Trump's Treasury pick clears procedural Senate vote

Trump's Treasury pick clears procedural Senate vote
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The Senate is paving the way for a final vote on Steven Mnuchin’s nomination to lead the Treasury Department.

The Senate voted 53-46 to move forward with his nomination, setting him up for a full confirmation vote. 

Sen. Joe ManchinJoseph (Joe) ManchinSchumer: I don't know any 'Democrat who agrees' with O'Rourke on gun seizures O'Rourke: Many Democrats 'complicit' in gun problem The Hill's Morning Report - Pompeo condemns Iran for 'act of war' while Trump moves with caution MORE (D-W.Va.) was the only Democrat to back Mnuchin.

Democrats nicknamed him the “foreclosure king” over a wave of foreclosures that occurred when he oversaw the California-based OneWest between 2009 and 2015.

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Senators reached an agreement Thursday to have the confirmation vote on Mnuchin Monday evening, avoiding a rare Saturday session. 

Republicans praised Mnuchin ahead of the vote and blasted Democrats for slow-walking his and other Trump nominations.

Sen. John CornynJohn CornynZuckerberg woos Washington critics during visit Paul objection snags confirmation of former McConnell staffer GOP signals unease with Barr's gun plan MORE (R-Texas) noted that Democrats were unlikely to succeed in blocking either Mnuchin or Rep. Tom Price (R-Ga.), confirmed early Friday morning to lead the Department of Health and Human Services.

“The handwriting, of course, is on the wall. We all know that each of these nominees will be confirmed,” he said. “I guess my question is: What purpose is to be served by dragging all of this out?”

Sen. Orrin HatchOrrin Grant HatchTrump to award racing legend Roger Penske with Presidential Medal of Freedom Trump awards Presidential Medal of Freedom to economist, former Reagan adviser Arthur Laffer Second ex-Senate staffer charged in aiding doxxing of GOP senators MORE (R-Utah) offered glowing praise for Mnuchin, saying that while they didn’t previously know each other, after spending hours with the longtime Goldman Sachs executive, Hatch thinks he’s “brilliant.”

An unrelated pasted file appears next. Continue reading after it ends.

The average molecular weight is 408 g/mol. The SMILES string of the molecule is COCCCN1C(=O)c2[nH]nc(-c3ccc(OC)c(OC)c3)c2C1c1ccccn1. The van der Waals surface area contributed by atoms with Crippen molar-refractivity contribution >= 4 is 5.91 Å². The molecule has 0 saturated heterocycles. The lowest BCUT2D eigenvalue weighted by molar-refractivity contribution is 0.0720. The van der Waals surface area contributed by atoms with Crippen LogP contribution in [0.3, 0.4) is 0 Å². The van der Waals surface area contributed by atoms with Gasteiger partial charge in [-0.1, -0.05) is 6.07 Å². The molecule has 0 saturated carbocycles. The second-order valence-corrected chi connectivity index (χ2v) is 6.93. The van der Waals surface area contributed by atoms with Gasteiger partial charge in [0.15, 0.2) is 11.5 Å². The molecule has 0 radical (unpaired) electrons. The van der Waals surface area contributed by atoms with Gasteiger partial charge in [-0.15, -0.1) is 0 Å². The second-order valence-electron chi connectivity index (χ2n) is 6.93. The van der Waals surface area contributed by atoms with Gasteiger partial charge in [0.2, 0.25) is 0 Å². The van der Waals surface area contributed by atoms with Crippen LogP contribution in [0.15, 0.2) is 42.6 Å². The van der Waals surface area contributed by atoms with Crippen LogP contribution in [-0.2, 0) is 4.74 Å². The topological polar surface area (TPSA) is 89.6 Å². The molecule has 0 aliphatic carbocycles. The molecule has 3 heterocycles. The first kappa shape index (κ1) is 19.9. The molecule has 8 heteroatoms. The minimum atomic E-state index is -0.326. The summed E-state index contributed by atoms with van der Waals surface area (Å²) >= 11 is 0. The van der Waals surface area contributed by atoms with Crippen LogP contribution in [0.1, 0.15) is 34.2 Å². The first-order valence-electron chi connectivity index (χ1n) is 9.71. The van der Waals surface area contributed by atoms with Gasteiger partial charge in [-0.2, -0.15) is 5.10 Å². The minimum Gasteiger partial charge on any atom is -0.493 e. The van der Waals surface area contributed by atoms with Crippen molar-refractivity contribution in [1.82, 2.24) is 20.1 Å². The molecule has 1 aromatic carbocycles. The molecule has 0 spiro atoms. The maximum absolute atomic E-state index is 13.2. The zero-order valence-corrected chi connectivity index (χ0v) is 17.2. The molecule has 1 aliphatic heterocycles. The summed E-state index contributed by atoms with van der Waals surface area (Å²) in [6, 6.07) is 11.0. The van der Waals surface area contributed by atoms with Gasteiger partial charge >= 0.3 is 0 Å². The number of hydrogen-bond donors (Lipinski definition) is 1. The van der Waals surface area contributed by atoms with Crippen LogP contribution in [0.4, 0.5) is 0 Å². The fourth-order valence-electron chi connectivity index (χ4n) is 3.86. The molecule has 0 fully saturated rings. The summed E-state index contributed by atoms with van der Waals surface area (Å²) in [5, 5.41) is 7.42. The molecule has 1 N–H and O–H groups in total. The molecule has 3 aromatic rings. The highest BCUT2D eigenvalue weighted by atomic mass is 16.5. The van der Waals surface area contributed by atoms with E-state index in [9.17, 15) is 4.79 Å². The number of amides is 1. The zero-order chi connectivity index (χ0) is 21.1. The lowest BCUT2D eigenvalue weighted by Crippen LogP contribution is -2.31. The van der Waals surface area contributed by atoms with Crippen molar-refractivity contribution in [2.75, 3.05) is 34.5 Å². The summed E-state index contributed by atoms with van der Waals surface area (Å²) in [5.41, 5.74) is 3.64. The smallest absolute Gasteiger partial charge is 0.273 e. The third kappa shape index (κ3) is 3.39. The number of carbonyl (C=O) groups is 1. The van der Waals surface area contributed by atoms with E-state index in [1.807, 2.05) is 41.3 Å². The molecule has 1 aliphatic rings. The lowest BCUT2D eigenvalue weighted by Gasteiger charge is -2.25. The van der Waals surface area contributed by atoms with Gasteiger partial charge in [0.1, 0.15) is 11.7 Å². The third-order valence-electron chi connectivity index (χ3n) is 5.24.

“I said, ‘You know, Steven, you’re going to lose a lot of money by taking this job.’ He said, ‘I don’t care.’ He said, ‘I want to serve my country,' " the Finance Committee chairman said. “I was refreshed ... to the point that I’m going to help him every way I can become the greatest Treasury secretary we’ve ever had.”

But Sherrod BrownSherrod Campbell BrownBipartisan housing finance reform on the road less taken Hillicon Valley: Google to promote original reporting | Senators demand answers from Amazon on worker treatment | Lawmakers weigh response to ransomware attacks Senate Democrats want answers on 'dangerous' Amazon delivery system MORE (D-Ohio) immediately rejected Hatch’s comments, questioning how the two senators were sitting through the same confirmation hearing.

“What struck me is I was sitting in the same committee room as our respected chairman, Sen. Hatch. I’m sitting in the same room, and I heard these two nominees lie to the committee,” he said, referring to Mnuchin and Price.

Mnuchin survived a rocky confirmation hearing last month before the Senate Finance Committee.

Democrats grilled him on a number of issues, including his views on tax reform and his updated financial disclosures that now include nearly $100 million in previously unreported assets, as well as a fund based in the Cayman Islands.

Mnuchin pushed back against tough questions from Democrats, arguing his bank tried to help struggling homeowners.

“There were mistakes. We regret those mistakes,” he told senators during the hearing. “Anyone who thinks we made more money foreclosing on a loan than modifying a loan has no understanding.”

Friday’s initial vote comes roughly a week after Republicans on the Finance Committee changed the rules so they could bypass a boycott and clear Mnuchin without a Democrat present.

Republicans made the unusual move after Democrats refused for two days to attend a vote.

“It’s just another way of roughing up the president’s nominees,” Hatch said at the time, defending the move. “They have been treated fairly. We have not been treated fairly.”